Is e-filing a better way to file your taxes?
Americans and the IRS might not agree on everything, but they’re mostly on the exact same page when it comes to e-filing individual income tax returns.
Nearly all individual income tax returns filed to the IRS are e-filed. E-filing is popular because it is a win-win for taxpayers and the IRS.
When you e-file your federal income tax return, you conserve the IRS money because its workers don’t need to spend time manually processing your return. In return, you could get any refund you are owed faster, especially if you have it directly deposited into your bank account.
But what about safety? And can electronic filing actually give you access to all the forms you may need if you’ve got a intricate tax situation? Are there situations when you can’t e-file? Let us look at the advantages of e-filing, and whether it may be the best filing choice for your needs.
If you are thinking about e-filing, some of the advantages include:
- Quick confirmation your forms have been obtained: The IRS will affirm a tax filing has been received within one day of electronic submission. For paper filers, the IRS does not send any acknowledgment that your forms have arrived safely.
Timely refunds: When you submit a paper filing, it can take six to eight weeks to receive a tax refund. With e-filing, you are going to get your money in 3 weeks or less. Choosing direct deposit can also speed up the refund process.
Reduced likelihood of mistakes: According to the IRS, there is approximately a 1 percent error rate on e-filed returns, compared with a 20% speed of errors on paper filings. The IRS also provides more info on problems discovered on e-filed yields compared with paper returns.
Simple payment procedure: If you owe the IRS money, it is simpler to cover at your advantage when you e-file. You can submit returns early and pay afterwards if needed, as long as you pay by the April 15 filing deadline. And you’re able to schedule electronic funds transfers to easily send the IRS what you owe on a date of your choosing — again, as long as the IRS receives your payment by Tax Day. You also have the option to pay your balance by using the IRS Direct pay service from your checking account or savings account, submitting a credit card through a payment processor for a fee, or paying by check or money order.
Digital storage of taxation data: Submitting returns electronically means there’s an electronic copy of your tax documents. If something happens to your paperwork, you will have a digital backup.
The fantastic news: Most taxpayers do decide to e-file and get those benefits — and the practice of doing this is easy.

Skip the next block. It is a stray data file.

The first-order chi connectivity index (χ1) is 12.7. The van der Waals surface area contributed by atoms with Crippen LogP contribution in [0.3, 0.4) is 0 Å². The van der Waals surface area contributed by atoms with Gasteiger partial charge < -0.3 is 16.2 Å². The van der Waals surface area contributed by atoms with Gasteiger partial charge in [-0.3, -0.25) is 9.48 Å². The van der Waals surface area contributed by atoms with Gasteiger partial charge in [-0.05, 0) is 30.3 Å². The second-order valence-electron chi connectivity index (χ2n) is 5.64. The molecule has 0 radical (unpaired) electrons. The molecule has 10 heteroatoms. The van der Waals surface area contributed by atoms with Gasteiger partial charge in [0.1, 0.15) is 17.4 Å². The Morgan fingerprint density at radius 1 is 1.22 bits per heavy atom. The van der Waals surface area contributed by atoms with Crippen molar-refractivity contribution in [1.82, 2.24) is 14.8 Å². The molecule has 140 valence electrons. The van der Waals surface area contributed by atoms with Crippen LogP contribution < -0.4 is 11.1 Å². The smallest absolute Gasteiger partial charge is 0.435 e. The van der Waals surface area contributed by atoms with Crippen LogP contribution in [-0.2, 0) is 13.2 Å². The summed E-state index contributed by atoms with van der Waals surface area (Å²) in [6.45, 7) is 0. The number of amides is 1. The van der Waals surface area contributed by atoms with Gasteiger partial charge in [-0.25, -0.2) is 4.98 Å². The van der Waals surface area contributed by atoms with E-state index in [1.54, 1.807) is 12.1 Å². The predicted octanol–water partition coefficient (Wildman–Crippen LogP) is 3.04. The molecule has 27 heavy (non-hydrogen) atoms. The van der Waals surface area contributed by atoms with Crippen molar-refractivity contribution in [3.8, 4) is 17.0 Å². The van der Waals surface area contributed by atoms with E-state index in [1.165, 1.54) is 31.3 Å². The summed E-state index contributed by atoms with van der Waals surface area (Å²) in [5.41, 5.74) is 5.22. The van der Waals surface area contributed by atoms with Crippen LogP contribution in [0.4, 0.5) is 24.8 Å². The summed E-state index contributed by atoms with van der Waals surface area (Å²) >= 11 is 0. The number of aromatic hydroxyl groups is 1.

The way to e-file a tax return?
You have four choices for filing an electronically filed tax return to the IRS.
- Utilize IRS Free File: If your adjusted gross income is $72,000 or not as you may have the ability to use the IRS Free File program. The types do the math for you and provide basic guidance. You can simply do your federal return with these forms.
- Utilize an online tax preparation service or tax software: Tax prep software and online filing services are options. These options are a simple way to complete and e-file your forms. Some applications suppliers charge for their programs, Some are liberated. The program asks you simple questions about your life and finances to guide you through the completion of your types.
- Get free, in-person tax aid: In most states, you will find volunteers to help prepare and e-file returns. But eligibility for free help is typically limited based on earnings, and some services cater to specific demographic groups. For instance, Tax Counseling for the Elderly programs focus primarily on assisting filers who are 60 and older. The IRS maintains a record of licensed providers, but be aware this option is likely to be the most costly one.
Using online tax prep software is far and away the preferred approach of most taxpayers. Actually, the IRS says it expected more than four in five tax returns to be submitted through tax return prep software.
Is e-filing really secure?
While e-filing is convenient, you may be worried about security — particularly with all these data breaches. But experts agree that this isn’t an issue that should dissuade you by e-filing.
“In actuality, it may be more secure than paper filing as you’re sending your private information through an encrypted network rather than exposing your information in the email.”
Dennis Chow, vice president of information security at SCIS Security, clarifies the IRS has put security measures in place to keep your information secure. “Vendors typically utilize IRS particular APIs that require ab sessions,” Chow says. “All this can be routed over TLS encrypted links “
It’s important to employ a trusted service that will assist you record your taxes. Chow advises to not e-file on a public computer or utilize an internet connection that isn’t private.
For most taxpayers, it is sensible to e-file a return since it is the most convenient way to submit your tax information to the IRS and it allows for timely refunds and effortless payment choices. Just make sure that you use tax preparation software from a trusted source, so you may ensure the information you provide to transmit to the IRS will be kept protected.